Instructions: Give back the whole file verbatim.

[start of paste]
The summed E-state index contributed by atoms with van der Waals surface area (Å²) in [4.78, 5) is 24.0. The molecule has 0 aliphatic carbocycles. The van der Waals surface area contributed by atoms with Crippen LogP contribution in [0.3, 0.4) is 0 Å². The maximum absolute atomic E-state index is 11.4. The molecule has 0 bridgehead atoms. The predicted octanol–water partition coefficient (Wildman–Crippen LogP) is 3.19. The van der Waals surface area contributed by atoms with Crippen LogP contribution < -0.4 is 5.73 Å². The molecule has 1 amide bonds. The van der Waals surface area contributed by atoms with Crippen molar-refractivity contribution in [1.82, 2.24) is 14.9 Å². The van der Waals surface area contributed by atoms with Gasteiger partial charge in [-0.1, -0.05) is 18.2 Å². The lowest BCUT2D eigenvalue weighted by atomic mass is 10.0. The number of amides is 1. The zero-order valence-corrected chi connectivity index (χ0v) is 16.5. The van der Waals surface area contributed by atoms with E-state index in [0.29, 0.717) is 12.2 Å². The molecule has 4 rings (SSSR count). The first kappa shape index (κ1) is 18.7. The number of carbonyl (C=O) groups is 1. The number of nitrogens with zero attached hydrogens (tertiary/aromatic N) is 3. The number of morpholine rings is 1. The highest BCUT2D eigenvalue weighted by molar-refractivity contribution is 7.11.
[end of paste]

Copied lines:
The summed E-state index contributed by atoms with van der Waals surface area (Å²) in [4.78, 5) is 24.0. The molecule has 0 aliphatic carbocycles. The van der Waals surface area contributed by atoms with Crippen LogP contribution in [0.3, 0.4) is 0 Å². The maximum absolute atomic E-state index is 11.4. The molecule has 0 bridgehead atoms. The predicted octanol–water partition coefficient (Wildman–Crippen LogP) is 3.19. The van der Waals surface area contributed by atoms with Crippen LogP contribution < -0.4 is 5.73 Å². The molecule has 1 amide bonds. The van der Waals surface area contributed by atoms with Crippen molar-refractivity contribution in [1.82, 2.24) is 14.9 Å². The van der Waals surface area contributed by atoms with Gasteiger partial charge in [-0.1, -0.05) is 18.2 Å². The lowest BCUT2D eigenvalue weighted by atomic mass is 10.0. The number of amides is 1. The zero-order valence-corrected chi connectivity index (χ0v) is 16.5. The van der Waals surface area contributed by atoms with E-state index in [0.29, 0.717) is 12.2 Å². The molecule has 4 rings (SSSR count). The first kappa shape index (κ1) is 18.7. The number of carbonyl (C=O) groups is 1. The number of nitrogens with zero attached hydrogens (tertiary/aromatic N) is 3. The number of morpholine rings is 1. The highest BCUT2D eigenvalue weighted by molar-refractivity contribution is 7.11.